Review: King of Seas – PS5, PS4


Chris Harding

Writer and Storywriter


King of Seas is a new pirate RPG for PC and consoles, but does it walk the steady walk of a confident pirate, or does it fall and fumble on the plank?

Review: King of Seas - PS5, PS4

King of Seas shows its hand far too early and after a couple of hours, there’s not much else to see at sea…
King of Seas starts promising, setting up a story about a young lad or lass, depending on who you choose to play as, who has been banished from their home turf after being set up for a murder they didn’t commit. A life of piracy awaits the young outcast as they are rescued by an old hippie pirate and his mate who aid the youngster in setting out to clear their name and bring the real killer to justice. This is what drew me in during the preview, but I’m left wanting more in the full release.

It’s not that the story is bad or anything, it’s just so difficult to care when each story beat is separated by hours of monotonous gameplay and far too much grinding filler.
King of Seas is a game of grinding with its RPG-style levelling system, loot, rewards, and gear upgrades. There are side quests in addition to the main story missions, and I probably spent a lot more time doing these side-tasks than I did getting anywhere in the story, mainly due to the main narrative being locked away behind grindy progression that pushes you towards the side missions to unlock the main missions.
I’m no stranger to RPGs and I’ve nothing against a good grind, so long as it’s varied, exciting, and most of all, fun. Sadly that’s not the case here, and while the naval combat is quite cool, it wasn’t enough to make the long stretches of boredom worth it. An early story mission tasked me with sinking three merchant ships. Simple enough, only it took me upwards of 45 minutes because no matter which way I sailed, I came across every other kind of vessel. I was annoying but I shrugged it off as bad luck. Further on in the game, a side mission followed the same format and it was the same result: a very annoyed Chris.

It takes a long time to get anything done in King of Seas. Many of the main missions tasked me with going on long journeys across the map, mainly to deliver something, fight someone, or collect a certain amount of resources. Some missions even demanded that I spent extra time doing nothing but sailing by sending me across the map to several points. If a game is going to demand that I invest time in travelling around its world, I expect there to be some kind of reward. Take Grand Theft Auto V as an example – there are many instances where you’re sent on a long drive, but you get some character dialogue or exposition for your troubles. At the very least, you’ve got the radio tunes to bop along to. King of Seas gives you nothing except random encounters, not all of which are good. In fact, some are downright unfair and had me questioning just how “random” these were.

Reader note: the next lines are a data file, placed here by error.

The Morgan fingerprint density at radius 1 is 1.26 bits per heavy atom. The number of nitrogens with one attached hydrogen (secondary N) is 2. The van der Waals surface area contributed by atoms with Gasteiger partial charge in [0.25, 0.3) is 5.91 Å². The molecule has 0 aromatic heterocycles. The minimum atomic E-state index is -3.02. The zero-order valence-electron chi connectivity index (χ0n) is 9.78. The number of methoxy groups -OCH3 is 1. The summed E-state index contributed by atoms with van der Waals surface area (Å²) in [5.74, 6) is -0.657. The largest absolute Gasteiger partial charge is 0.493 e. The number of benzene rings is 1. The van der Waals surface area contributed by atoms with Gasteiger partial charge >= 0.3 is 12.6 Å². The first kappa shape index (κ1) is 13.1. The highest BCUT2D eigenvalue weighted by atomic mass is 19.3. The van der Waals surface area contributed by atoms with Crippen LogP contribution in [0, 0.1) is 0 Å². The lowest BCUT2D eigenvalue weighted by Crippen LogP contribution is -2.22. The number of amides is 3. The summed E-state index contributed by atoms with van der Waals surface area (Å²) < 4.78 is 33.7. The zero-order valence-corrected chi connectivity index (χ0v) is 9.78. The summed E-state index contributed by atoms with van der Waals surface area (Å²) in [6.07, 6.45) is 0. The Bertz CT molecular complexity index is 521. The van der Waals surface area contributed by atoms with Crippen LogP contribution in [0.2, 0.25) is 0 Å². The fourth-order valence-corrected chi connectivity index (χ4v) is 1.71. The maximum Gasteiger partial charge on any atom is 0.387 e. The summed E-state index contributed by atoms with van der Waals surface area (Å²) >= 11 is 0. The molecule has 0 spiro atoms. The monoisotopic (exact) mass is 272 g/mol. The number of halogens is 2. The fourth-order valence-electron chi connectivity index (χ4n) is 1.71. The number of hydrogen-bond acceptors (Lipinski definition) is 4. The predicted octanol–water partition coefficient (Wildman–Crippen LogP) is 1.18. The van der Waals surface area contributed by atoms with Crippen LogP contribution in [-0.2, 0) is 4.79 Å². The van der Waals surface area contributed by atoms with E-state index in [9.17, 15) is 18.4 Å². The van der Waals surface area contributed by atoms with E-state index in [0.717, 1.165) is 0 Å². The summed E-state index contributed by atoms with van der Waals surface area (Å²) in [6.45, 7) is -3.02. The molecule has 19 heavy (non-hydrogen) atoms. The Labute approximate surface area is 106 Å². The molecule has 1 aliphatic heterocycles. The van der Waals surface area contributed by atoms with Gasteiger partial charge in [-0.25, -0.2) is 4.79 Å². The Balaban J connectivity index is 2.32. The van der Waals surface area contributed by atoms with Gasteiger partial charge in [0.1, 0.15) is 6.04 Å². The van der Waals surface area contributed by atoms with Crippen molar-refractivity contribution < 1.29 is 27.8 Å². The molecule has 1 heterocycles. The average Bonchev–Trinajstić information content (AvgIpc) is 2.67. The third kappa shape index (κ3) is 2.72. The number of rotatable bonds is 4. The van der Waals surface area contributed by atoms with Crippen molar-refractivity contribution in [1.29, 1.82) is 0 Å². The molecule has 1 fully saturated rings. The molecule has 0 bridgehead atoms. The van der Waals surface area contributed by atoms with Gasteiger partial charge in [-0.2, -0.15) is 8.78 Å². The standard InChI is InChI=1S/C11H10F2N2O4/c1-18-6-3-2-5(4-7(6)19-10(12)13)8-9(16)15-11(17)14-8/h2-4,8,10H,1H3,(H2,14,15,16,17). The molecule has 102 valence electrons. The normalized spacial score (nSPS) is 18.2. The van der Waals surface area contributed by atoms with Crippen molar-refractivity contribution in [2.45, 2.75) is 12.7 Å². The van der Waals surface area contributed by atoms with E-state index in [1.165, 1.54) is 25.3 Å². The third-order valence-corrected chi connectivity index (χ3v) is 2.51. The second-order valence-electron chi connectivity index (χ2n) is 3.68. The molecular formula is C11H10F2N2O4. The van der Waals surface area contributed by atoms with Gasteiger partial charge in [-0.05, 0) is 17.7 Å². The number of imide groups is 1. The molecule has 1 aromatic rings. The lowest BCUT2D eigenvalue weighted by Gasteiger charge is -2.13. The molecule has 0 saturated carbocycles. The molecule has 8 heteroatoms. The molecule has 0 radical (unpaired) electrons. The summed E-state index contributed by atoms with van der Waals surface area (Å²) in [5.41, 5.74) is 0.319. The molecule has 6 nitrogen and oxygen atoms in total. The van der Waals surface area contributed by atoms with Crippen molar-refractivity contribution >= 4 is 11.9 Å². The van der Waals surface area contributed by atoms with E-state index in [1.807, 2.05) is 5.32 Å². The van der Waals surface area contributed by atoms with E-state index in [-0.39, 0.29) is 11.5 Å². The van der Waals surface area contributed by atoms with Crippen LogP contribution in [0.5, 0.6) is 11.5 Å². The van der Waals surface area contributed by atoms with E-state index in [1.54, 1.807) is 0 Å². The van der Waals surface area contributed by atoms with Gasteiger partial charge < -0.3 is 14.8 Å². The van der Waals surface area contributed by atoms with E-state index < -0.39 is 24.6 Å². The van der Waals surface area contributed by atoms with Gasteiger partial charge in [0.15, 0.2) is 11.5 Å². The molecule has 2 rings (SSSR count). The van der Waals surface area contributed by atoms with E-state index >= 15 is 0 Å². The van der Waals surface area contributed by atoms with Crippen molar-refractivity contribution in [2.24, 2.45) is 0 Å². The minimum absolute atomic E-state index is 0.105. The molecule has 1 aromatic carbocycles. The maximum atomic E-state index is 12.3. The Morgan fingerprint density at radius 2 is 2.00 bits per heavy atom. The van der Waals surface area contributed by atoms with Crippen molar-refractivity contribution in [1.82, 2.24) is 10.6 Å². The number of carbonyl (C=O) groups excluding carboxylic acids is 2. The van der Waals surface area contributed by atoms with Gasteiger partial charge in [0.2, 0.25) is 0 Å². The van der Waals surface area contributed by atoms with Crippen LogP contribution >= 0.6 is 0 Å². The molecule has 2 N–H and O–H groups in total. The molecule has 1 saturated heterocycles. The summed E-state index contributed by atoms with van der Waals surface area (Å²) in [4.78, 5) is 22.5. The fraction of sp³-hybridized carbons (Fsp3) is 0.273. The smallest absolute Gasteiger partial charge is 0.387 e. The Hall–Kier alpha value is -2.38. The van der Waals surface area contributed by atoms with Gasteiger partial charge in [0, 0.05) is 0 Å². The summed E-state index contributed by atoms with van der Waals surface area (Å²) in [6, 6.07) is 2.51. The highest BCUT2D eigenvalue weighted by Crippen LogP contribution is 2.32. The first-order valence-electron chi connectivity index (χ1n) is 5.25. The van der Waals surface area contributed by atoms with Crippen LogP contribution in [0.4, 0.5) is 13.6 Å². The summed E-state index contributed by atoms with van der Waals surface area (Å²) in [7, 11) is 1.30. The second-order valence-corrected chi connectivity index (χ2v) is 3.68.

Giant squids can attack from the depth beneath and they always seemed to catch me when I was at my most vulnerable, meaning another cheap death and another journey that had to be started again. I didn’t like this randomness and it definitely felt like the game was out to get me, as paranoid as that sounds.

The combat, while quite simple, is enjoyable. The upgrades you get are random as you collect loot and booty from the ocean, shipwrecks, desert islands, and jobs that you pick up from the taverns at each port. It’s here at the ports that you can sell your wares or buy new stuff, because King of Seas has an economy, something the game is eager to show off early on in the adventure.
Each outpost differs in what it produces and what it pays for goods, which sounds about right and gives the economics of the game a bit of purpose. But there’s no way of knowing where sells what or for how much unless you actually pull up into port, dock your ship, and have a look at the market prices. The game wants you to shop around for the best deals and to get the most gold coins for your goods, but where’s the motivation? The necessary information? I’m sure as hell not writing that stuff down on a piece of paper for future reference, though if you are going to invest your time in King of Seas, it wouldn’t be a bad idea given that the game locks some progression behind massive in-game paywalls or ridiculous level-locked grinds.

I realise I’m painting a poor picture here but there is some good to King of Seas, it just depends on what you want from your games. If you want a long and drawn out game with plenty of grinding and levelling up, King of Seas could be your treasure. I’m just not that way inclined. I like a game that delivers a bit of substance and I appreciate when games respect my time. King of Seas does neither, and instead spends more time frustrating rather than entertaining.

King of Seas PS5, PS4 Review
  • 5/10
    Overall - Not Bad - 5/10


King of Seas takes grinding too far in this simple but enjoyable sea-faring RPG. If you don’t mind spending hours chipping away at mundane tasks to make progress, more power to you. The naval gameplay is good but not enough to warrant the dozens of hours the game demands, and the story is, sadly, locked behind these painful barriers.

Review Disclaimer: This review was carried out using a copy of the game provided by the publisher. For more information, please read our Review Policy. 
Primary version tested: PS4. Reviewed using PS5, PS4 Pro.

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